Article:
First Kiss

My first best friend was Christine.  She lived across the street with her parents and siblings. Our neighborhood in Cumberland, Rhode Island was made up of newly built homes with lots of kids. The dads and moms had not so long ago served and lived through World War II.

Down the street was a forest with a stream and pond. The forest was our playground.  We kids called it ‘Smokey Bear Land’.  I don’t remember much adult supervision.  The parental rule seemed to be ‘keep out of the house and come home for dinner when the street lights come on’.

In this setting Christine and I grew up.  We played games, established a pecking order (the older kids made the rules) and lived our life immersed in the moment as only children can.

I remember one day in particular.  The day of my ‘first kiss’   It took place in the backyard of a neighbor’s house when  Christine and I were about six years old.  We decided to kiss.  My memory is that after our kiss we returned to playing with our friends.

That I remember that kiss 50 years later is telling.  One of those markers that suggest a new world to one day be discovered.  Instinctively we knew we could trust the other with that first kiss.

Over the next several years we grew up in the neighborhood.  I remember going with Christine to see my first movie in 1962,  ‘Kid Galahad’ starring Elvis Presley. I remember playing all sorts of home made games in her backyard.

One day, I think we were in Third Grade, my parents told me that Christine was moving.  Her dad had gotten a new job in a far away city (in reality it was 30 miles or so away but for a child it was the ends of the earth).

I remember saying good-bye to Christine.  I remember knowing I was losing my best friend.

The years passed but I never forgot her.  Many years later my brother ran into her brother and discovered that both Christine and I were living in California, approx. 30 miles apart.

I gave Christine a call and we met at her home in San Francisco.  Both of us were newly married. I was in the midst of preparing to move out of the area.  It was our opportunity to catch up on the years.  Christine had made copies of a few photos from our childhood. One of which is pictured below.

Christine and Kent


Since then we’ve stayed in touch. Facebook in particular has allowed us to share photos of our families and reflect on issues both mundane and cosmic.

Christine continues to live in California. I recently moved closer to the old neighborhood. What remains constant is the memory of playing in backyards and in the woods…Of being each others first best friend.  Of sharing that first kiss.

Thanks Christine. I’ll always be grateful.



Friends for Life

I’m still recovering from a four-day adventure known as ‘Loonapalooza’.  This annual trip to Loon Mountain brings together a core group of childhood friends. We gather to ski, tell stories and share belly laughs.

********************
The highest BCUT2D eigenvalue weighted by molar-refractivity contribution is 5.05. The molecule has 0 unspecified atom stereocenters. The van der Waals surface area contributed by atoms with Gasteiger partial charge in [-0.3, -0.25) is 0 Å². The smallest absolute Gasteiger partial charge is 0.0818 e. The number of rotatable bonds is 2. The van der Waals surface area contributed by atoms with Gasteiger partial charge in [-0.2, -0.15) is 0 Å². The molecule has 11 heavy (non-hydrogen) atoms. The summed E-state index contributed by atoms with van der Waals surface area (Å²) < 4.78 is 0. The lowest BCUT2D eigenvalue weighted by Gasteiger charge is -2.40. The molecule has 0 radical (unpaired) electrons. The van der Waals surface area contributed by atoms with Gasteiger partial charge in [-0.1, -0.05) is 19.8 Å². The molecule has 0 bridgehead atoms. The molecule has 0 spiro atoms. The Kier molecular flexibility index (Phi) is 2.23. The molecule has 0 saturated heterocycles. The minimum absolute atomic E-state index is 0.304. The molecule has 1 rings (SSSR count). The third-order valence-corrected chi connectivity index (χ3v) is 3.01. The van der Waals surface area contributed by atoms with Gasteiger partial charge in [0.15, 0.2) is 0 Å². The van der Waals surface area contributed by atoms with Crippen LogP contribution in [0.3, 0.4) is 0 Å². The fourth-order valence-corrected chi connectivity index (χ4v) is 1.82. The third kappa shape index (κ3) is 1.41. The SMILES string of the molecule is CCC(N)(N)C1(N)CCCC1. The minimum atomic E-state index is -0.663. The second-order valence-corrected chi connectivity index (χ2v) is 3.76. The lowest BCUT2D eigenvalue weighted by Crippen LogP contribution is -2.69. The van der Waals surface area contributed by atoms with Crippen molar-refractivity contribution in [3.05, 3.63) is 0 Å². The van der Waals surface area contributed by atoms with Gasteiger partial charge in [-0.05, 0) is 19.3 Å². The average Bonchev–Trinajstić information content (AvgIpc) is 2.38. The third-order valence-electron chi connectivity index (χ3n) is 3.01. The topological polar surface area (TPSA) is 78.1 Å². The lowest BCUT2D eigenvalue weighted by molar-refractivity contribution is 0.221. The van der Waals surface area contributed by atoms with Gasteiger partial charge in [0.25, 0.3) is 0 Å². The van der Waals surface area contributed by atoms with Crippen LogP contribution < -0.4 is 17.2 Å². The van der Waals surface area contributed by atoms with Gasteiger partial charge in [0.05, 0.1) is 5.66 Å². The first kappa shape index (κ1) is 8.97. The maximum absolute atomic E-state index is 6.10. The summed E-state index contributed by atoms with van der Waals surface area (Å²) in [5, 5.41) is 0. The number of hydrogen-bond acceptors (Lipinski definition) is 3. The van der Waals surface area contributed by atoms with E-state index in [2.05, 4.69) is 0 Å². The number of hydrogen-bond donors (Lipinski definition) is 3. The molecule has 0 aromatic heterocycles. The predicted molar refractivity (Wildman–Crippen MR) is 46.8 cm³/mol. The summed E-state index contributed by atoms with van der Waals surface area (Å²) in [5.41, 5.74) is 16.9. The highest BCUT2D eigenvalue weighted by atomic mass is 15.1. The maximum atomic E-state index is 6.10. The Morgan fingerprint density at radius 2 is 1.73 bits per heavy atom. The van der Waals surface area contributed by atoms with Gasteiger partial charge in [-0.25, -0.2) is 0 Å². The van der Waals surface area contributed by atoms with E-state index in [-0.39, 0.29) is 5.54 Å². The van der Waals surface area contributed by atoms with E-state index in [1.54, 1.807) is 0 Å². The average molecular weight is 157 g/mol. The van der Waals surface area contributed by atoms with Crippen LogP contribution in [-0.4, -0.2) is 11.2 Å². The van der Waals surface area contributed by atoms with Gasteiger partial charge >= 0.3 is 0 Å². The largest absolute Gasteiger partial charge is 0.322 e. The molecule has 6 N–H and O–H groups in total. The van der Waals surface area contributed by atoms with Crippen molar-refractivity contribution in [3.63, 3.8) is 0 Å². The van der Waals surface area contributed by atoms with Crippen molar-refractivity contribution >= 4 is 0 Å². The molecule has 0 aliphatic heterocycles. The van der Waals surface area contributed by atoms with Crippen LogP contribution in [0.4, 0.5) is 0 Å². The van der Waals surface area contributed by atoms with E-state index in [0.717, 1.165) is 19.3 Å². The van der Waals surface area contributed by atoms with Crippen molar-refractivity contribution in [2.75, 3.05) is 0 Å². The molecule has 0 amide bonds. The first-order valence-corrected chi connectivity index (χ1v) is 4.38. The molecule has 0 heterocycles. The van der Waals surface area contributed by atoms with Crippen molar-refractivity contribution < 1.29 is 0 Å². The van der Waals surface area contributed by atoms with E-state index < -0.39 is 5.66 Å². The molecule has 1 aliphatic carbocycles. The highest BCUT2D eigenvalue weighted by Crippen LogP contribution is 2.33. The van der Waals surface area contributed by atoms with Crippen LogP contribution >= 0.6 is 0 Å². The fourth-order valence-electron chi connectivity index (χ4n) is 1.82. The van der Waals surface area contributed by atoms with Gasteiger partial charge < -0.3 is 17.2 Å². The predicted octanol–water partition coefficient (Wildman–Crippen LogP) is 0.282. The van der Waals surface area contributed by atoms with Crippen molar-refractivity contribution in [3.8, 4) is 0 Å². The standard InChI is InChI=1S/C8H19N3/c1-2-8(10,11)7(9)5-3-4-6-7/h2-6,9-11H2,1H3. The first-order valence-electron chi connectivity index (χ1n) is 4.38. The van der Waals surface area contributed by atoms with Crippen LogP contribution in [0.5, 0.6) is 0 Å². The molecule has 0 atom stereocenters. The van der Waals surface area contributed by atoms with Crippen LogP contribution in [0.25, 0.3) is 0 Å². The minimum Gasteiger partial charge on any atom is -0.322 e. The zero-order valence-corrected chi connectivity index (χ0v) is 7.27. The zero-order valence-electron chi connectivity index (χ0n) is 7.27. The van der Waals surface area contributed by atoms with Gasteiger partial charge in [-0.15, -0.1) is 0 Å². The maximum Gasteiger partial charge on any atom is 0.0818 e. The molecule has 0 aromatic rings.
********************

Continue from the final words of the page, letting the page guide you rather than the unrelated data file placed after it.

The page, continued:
All of us recently turned 60.  We’ve lived long enough to know that friendship is a precious gift.  We recount exploits of our wayward youth, while being grateful that we continue to add new adventures to our memory bank.

Left to right: Rob, Clyde, Kent, Frank, Dave, Tom

Together we’ve raised children, built careers, dealt with health concerns and lost loved ones.  When we get together we don’t take it for granted.  We can still revert to Junior High bathroom humor.  Yet, we also easily move into the deep water to talk about what’s really going on in life.  The older we get the deeper and more honest our friendship becomes.

I was thinking about this when I came across an article in the Globe Magazine entitled: ‘Where Have All The Guys Gone?’ by Billy Baker.   The article points to studies that many middle-aged men face a loneliness crisis.

The article points out what we men know.  We become busy building a career,  raising a family and oftentimes find that our connection to friends and the emotional comfort provided, falls by the wayside.  As a result we feel isolated.

A recent study by Britain’s University of Oxford presented results that most guys understand intuitively:  Men need an activity to make and keep a bond.  At the risk of over generalizing, women are generally better at making a social connection by talking and sharing, while men need a task around which to gather.

Richard Schwartz co-author of ‘The Lonely American: Drifting Apart in the Twenty-First Century’, offered this interesting comment: ‘Researchers have noticed a trend in photographs taken of people interacting.  When female friends are talking to each other, they do it face to face. But guys stand side by side, looking out at the world together.’

When I look at photos of our ski trips going back over thirty years, we are indeed ‘looking out’ at the world together.

The task of planning for a trip and skiing a mountain is the setting within which we renew our ties.  This past Saturday we skied with a temperature of 5 degrees below zero with wind gusts of 3o miles per hour.  Later that afternoon we savored our survival over beers.  More stories to tell.

The magazine article points to statistics that those who nurture friendships live longer, happier lives.  The answer to finding and keeping friends is making time to get together a priority.

My friend Clyde’s dad meets each week with friends well past 70 and 80 years old.  They meet early in the morning over coffee and donuts to argue politics, tell jokes, share the challenge of growing old and show pictures of grandkids.   Each time they strengthen the ties that bind.

Living well is not for the faint of heart.  Heart break and sorrow come to us all.  Laughter, joy and wonder are waiting to be claimed too.

In the beautiful film, ‘Waking Ned Divine’, a friend eulogizes a dear old  friend: ‘When we laughed we grew younger’. So it was this past weekend with ‘the boys’.  Together we grew younger and our shared memories will carry us till we meet again.